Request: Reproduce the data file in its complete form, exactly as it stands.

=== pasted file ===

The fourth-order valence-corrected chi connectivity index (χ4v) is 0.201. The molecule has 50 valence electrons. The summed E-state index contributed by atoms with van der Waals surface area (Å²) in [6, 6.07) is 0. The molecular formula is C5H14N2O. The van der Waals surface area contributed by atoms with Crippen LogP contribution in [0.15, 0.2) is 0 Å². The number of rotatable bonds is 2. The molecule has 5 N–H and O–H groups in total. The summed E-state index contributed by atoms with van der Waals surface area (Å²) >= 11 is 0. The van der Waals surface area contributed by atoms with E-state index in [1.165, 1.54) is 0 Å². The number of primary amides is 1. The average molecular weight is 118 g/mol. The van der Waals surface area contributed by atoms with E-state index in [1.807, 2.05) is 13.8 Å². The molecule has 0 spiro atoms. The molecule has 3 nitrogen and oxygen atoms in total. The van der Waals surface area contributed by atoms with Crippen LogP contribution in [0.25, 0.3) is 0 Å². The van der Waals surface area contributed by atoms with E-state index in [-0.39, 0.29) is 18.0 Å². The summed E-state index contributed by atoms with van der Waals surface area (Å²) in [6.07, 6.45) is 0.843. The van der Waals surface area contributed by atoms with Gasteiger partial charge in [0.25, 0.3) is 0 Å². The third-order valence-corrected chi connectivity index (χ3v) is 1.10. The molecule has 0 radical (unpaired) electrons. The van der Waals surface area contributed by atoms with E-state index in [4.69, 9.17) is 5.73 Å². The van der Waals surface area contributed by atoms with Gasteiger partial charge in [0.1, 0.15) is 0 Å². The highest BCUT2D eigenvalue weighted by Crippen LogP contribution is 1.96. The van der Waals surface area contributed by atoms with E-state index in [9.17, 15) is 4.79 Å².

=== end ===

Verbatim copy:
The fourth-order valence-corrected chi connectivity index (χ4v) is 0.201. The molecule has 50 valence electrons. The summed E-state index contributed by atoms with van der Waals surface area (Å²) in [6, 6.07) is 0. The molecular formula is C5H14N2O. The van der Waals surface area contributed by atoms with Crippen LogP contribution in [0.15, 0.2) is 0 Å². The number of rotatable bonds is 2. The molecule has 5 N–H and O–H groups in total. The summed E-state index contributed by atoms with van der Waals surface area (Å²) >= 11 is 0. The van der Waals surface area contributed by atoms with E-state index in [1.165, 1.54) is 0 Å². The number of primary amides is 1. The average molecular weight is 118 g/mol. The van der Waals surface area contributed by atoms with E-state index in [1.807, 2.05) is 13.8 Å². The molecule has 0 spiro atoms. The molecule has 3 nitrogen and oxygen atoms in total. The van der Waals surface area contributed by atoms with Crippen LogP contribution in [0.25, 0.3) is 0 Å². The van der Waals surface area contributed by atoms with E-state index in [-0.39, 0.29) is 18.0 Å². The summed E-state index contributed by atoms with van der Waals surface area (Å²) in [6.07, 6.45) is 0.843. The van der Waals surface area contributed by atoms with Gasteiger partial charge in [0.25, 0.3) is 0 Å². The third-order valence-corrected chi connectivity index (χ3v) is 1.10. The molecule has 0 radical (unpaired) electrons. The van der Waals surface area contributed by atoms with E-state index in [4.69, 9.17) is 5.73 Å². The van der Waals surface area contributed by atoms with Gasteiger partial charge in [0.1, 0.15) is 0 Å². The highest BCUT2D eigenvalue weighted by Crippen LogP contribution is 1.96. The van der Waals surface area contributed by atoms with E-state index in [9.17, 15) is 4.79 Å².